CHAPTER ONE (I am Purpose)
He was considered arrogant, stubborn and always poised to see, and push things his way. Often, a trail of misdeeds and misdemeanors littered the little path he etched for himself but it was also without questions that he, Purpose, was smart— this was incontestable. It was a fact deeply engraved in his heart even as he stared into the seven foot mirror, a frown slowly looming on his face as he struggled to straighten the ruffles on his school uniform. His belt was too short. He had chopped off a few cruel centimeters from it to serve as an insulator in a miniature radio receiver he constructed a few days back.
Stooping down to adjust the strap of his sandals, he stole glances at the mirror. His large blue eyes, which always had gleams of mischief in them, came to rest on his oval-shaped head full of hair, which seemed not to shine as much as it should, despite the hair cream he nearly emptied on it. He brushed a hand over it and patted the afro to shape. He culled his socks up in his usual signature way and straightened.
Standing at about three foot five, he was too short for a twelve year old and admittedly, the shortest and smallest in his class. His mini body mass, pronounced by reticent facial features, created the façade that he could easily be bullied and walked over, but past encounters proved otherwise. Twice, he had been summoned to the principal’s office for getting in a fight with students double his size, fights he was going to end up getting whooped in. Thrice, he had set up three of his classmates who had made mockery of his head’s shape. The first got jammed up in the toilet, the second nearly lost a tooth after getting shorted by a door, and the third had her lunch box emptied and replaced with sand.
After another long self-appraising look at the mirror, he decided it was time to reconcile with Chi, his best friend.
“No, she isn’t my best friend, we are partners,” he mentally noted, as a line of worry crossed his face.
“And it isn’t good for partners to get emotionally attached.” He verbalized, repeating to himself Rule no. 33, Simple Rules for the Aspiring Detective; the book which now lay crumpled on his bed… he had slept on it again.
“No, she’s more than your partner; she’s your friend too.” Another voice in his head said, and so began the internal riot; each voice trying to drown out the other, the dialogue crescendoing into a cacophony in his poor not-so little head.
Breaking through the wild orchestra, a smooth soprano voice rang out, “Purpose, I gaghi eje akwukwo n’oge oo. You are going to be late for school.”
It was his mother and he was slightly startled. Jolted back to reality, the voices subsided… no victor, no vanquished.
He was getting late for school. He scoffed at another of his mother’s attempt to acquaint him with Igbo. He knew she only spoke the language every now and then so ‘her son’ would fall in love with it and start speaking it too but he wasn’t going to let it work.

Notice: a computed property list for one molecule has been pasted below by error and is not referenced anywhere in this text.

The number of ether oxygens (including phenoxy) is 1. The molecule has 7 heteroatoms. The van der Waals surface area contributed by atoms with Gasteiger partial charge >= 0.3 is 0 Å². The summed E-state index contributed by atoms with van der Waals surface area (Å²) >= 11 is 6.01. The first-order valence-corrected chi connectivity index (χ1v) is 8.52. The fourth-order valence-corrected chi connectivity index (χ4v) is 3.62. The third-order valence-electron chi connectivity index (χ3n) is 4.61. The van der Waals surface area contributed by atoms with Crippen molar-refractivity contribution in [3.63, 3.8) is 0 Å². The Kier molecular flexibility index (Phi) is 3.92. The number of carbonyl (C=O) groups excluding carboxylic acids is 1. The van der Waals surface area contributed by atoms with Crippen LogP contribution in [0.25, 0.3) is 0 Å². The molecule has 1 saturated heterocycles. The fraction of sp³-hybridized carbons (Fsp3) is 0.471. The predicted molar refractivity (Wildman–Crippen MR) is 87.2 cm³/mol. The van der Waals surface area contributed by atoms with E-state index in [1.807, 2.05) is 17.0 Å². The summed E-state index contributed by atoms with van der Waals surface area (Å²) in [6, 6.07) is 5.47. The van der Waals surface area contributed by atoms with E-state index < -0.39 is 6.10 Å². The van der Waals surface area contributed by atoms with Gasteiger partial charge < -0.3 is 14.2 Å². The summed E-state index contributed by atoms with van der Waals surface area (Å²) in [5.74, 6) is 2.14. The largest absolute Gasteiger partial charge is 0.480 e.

“Nobody forces Purpose to do anything,” he muttered to himself as he picked his already packed duffel bag and the diary, and began walking out the room but not before taking one last glance at himself, in the mirror.
Racing down the flight of stairs, he screamed, “Mum, I’m coming!”
“Your breakfast is cold, young man.”
His mum’s sweet voice greeted him as he emerged into the ambient lit dining area.
“Mum, it isn’t cold unless it’s lower than room temperature and close to zero degrees Celsius…by the way I’m not feeling too hungry.”
Mrs. Kate Ogbonna shot him a glance; her brows elevated and pupils dilated a little, mirroring an inward dialogue.
“Where do you get all these from? Not me, certainly Ebuka,”
She chuckled as she thought of her husband, his father, who had run off to work to start off on some new scientific project.
“See what you’ve passed unto our son,”
She chuckled again, genuflecting as though she conversed with him, this time glaringly obvious to Purpose who had had a change of heart and quickly munched down into his chicken and egg toast bread sandwich.
Looking at his mum and wondering why she cackled and talked to herself, he couldn’t help but notice her beautiful purple gown with the little pink flowery things or were they threadings, on it.
“She is beautiful,”
He said to himself, his mouth struggling to hold onto the large chunk of bread he had squeezed in, with pieces of chicken clasped in between his teeth. “Yes, she is beautiful, just like Chi,” whispered a voice; that voice, in his head, running off as soon as it came. His face broke into a frown and then without warning, a reflexive smile began to emerge from the side of his mouth, or maybe a blush, only to be interrupted by the sharp voice of his mum,
“Get my keys, time to get off to school!”
Entering the car three minutes later, his face still caught the blush. When he checked his watch, only fifteen minutes had gone by since he stood in front of his mirror, although it seemed to have been aeons of light years.